When dialogue happens, it’s either in a peaceful setting where you listen to conversations and attempt to make the most of the situation or confrontations.  If you’ve ever played a BioWare or Bethesda RPG, you’ll be familiar with the concept of the peaceful conversations. As with those games, depending on the build you have for your character, you may be given prompts to intercede with additional information or additional response options.  The game also lets you know when you’ve missed a chance at engaging in a side conversation or extra response so that you can note to build those skills in another play, should you wish to see where it goes. There are also a few wrenches in any situation: each person you speak with has weaknesses and immunities while Louis has a limited number of points to flaunt his abilities.  Those weaknesses and immunities are not known at the onset, so you have to discover them as you go and in many cases that will be when you choose a dialogue option. Each person may have multiple immunities and/or weaknesses, but I’m fairly certain they all have at least one of each. I don’t want to reveal any actual answers, but a good example would be to imagine that the philosopher Plato was one of the guests. He would probably be immune to Philosophy and thus any of your misdirection involving philosophy would be countered and identified, but perhaps if there was a sympathy skill he would have a weakness to it that you could exploit that instead.  At the same time you’ll also need to spend points to perform certain targeted actions, which will vary depending on how much you’ve leveled up that skill. As a result, you may not have enough points to misdirect them in conversation and you’ll be forced into canned choices. It’s pretty straightforward in the game, but I can understand if it feels a bit convoluted here. Then there are the moments of direct confrontations, each with consequences, and those require you to either pass or fail a heated interaction. To fail is to potentially close a door and to succeed has the potential to create allies or even see new sequences or areas. I found all of the dialogue sequences to be rather enjoyable as they are a gamified battle of wits.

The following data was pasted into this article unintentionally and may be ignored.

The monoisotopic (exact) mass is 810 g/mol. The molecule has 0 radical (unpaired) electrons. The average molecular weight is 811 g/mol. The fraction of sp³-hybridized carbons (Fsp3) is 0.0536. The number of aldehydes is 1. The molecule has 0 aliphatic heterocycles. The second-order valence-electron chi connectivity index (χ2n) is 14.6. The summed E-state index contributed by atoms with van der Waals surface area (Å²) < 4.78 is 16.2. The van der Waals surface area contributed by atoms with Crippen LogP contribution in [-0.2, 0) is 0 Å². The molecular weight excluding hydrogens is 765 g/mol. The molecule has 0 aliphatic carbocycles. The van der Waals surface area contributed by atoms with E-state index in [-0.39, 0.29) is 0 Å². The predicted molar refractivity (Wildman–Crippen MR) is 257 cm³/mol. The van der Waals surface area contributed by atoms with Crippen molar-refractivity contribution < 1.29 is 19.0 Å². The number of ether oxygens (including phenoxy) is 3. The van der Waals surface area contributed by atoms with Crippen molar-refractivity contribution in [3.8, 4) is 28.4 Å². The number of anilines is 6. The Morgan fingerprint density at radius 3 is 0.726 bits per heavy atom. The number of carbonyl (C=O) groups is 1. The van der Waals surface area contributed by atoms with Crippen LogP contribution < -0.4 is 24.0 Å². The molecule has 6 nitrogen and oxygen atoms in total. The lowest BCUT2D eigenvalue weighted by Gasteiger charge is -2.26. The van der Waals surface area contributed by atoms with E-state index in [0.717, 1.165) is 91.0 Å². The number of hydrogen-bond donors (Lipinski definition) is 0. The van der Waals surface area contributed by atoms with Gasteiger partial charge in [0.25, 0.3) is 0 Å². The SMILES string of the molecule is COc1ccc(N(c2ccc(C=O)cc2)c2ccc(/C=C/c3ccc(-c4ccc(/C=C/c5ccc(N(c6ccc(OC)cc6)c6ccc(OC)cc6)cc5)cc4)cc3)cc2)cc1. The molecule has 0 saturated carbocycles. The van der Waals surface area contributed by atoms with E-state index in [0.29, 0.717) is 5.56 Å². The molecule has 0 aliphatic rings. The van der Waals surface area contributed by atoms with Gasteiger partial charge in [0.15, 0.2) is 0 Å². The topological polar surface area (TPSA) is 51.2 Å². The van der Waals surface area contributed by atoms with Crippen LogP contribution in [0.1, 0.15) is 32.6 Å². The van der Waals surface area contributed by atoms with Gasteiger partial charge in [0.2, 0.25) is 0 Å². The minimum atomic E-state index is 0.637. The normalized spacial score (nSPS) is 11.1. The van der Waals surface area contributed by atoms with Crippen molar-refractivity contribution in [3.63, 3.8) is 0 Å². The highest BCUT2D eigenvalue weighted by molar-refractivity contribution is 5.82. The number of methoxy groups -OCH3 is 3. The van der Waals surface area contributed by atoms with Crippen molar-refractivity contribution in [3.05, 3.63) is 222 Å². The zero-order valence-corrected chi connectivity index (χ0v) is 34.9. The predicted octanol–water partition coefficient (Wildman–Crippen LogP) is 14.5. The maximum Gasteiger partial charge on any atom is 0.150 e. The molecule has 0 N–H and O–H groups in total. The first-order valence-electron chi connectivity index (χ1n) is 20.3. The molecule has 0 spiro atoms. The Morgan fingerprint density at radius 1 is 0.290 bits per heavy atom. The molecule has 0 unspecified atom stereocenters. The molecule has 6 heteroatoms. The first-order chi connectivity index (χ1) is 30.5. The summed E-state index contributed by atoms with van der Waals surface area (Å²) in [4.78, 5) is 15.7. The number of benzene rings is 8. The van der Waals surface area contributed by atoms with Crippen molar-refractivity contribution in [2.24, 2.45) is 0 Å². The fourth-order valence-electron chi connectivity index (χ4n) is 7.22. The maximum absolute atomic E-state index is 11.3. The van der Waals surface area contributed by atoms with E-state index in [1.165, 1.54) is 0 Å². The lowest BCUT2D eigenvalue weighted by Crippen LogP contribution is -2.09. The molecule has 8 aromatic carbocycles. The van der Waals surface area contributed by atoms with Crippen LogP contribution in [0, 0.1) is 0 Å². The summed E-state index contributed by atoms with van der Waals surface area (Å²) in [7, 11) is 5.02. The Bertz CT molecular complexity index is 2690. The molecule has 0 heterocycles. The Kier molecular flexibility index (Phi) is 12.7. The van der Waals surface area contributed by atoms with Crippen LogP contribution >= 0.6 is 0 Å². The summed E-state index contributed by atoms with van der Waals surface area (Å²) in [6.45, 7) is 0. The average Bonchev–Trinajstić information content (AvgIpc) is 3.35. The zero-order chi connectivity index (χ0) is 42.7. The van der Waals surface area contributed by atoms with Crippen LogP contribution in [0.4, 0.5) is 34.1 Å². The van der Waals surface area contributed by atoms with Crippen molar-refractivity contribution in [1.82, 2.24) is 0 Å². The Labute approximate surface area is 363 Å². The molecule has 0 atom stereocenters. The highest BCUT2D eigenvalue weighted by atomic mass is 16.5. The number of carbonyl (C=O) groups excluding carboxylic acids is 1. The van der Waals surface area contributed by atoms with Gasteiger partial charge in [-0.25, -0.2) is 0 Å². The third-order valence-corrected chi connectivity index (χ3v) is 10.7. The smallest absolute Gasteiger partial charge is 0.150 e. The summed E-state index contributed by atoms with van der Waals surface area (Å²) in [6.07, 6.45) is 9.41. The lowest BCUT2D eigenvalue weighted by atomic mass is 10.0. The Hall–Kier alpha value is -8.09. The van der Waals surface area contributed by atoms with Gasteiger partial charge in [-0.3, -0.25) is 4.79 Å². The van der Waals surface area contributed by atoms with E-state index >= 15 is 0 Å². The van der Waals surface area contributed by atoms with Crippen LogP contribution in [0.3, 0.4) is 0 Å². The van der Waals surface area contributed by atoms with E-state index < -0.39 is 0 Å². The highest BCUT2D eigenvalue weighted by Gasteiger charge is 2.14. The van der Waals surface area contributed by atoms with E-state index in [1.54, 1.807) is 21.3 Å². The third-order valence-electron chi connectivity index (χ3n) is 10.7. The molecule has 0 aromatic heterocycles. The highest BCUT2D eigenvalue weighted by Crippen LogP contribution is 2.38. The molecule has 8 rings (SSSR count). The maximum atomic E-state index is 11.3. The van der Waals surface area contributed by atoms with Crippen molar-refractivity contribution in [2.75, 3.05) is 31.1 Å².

As much as there are plenty of positive attributes to The Council’s initial episode, there are some glaring faults that may be deal breakers.  For starters the graphics, while impressive, lack in the animation department.  Whether it’s the game engine or the animators themselves, things just don’t always move in a believable way and the voices don’t always sync up with the dialogue.  I know that’s been a common problem in games this generation, but for one so focused on plot and dialogue it’s distracting here. There are also vast differences in quality with the voice acting of characters, most notably your protagonist Louis.  While the cast overall does a decent job, and I was particularly fond of the Duchess and the Cardinal, Louis has probably the most inconsistent voice acting. He’s alright, but sometimes the performance is unconvincing, especially for someone of his role in life.  I also don’t like the way he represents my dialogue choices at times, either. As already hinted earlier, the systems in this game are pretty complex and it’s quite daunting in the beginning to figure out exactly what you’re supposed to do and how to spec your character.  There’s also the fact that points are over-used as a currency – you use them to build skills, use skills, and also quantify how well you did in the chapter but all from different pools so when the game simply uses the term “points” you may not know exactly what’s being referred to.  Finally the UI leaves a bit to be desired as a necessary evil of trying to make the largest audience happy. Role playing fans will love the endless point sheets, notes in the journal, as well as the mystery of what the consequences of your choices will be without any real guidance. On the other hand, a traditional gamer will probably more appreciate the notes on when you don’t have an appropriate skill, the big green and red text to indicate a success or failure of a confrontation, and incessant battling of limited use items for challenges.  As you may expect, both groups can be annoyed by the others’ selling points, so in the end no one is really happy. As someone who would like to think he’s in the middle, I found gripes with both features, but nothing was a deal breaker.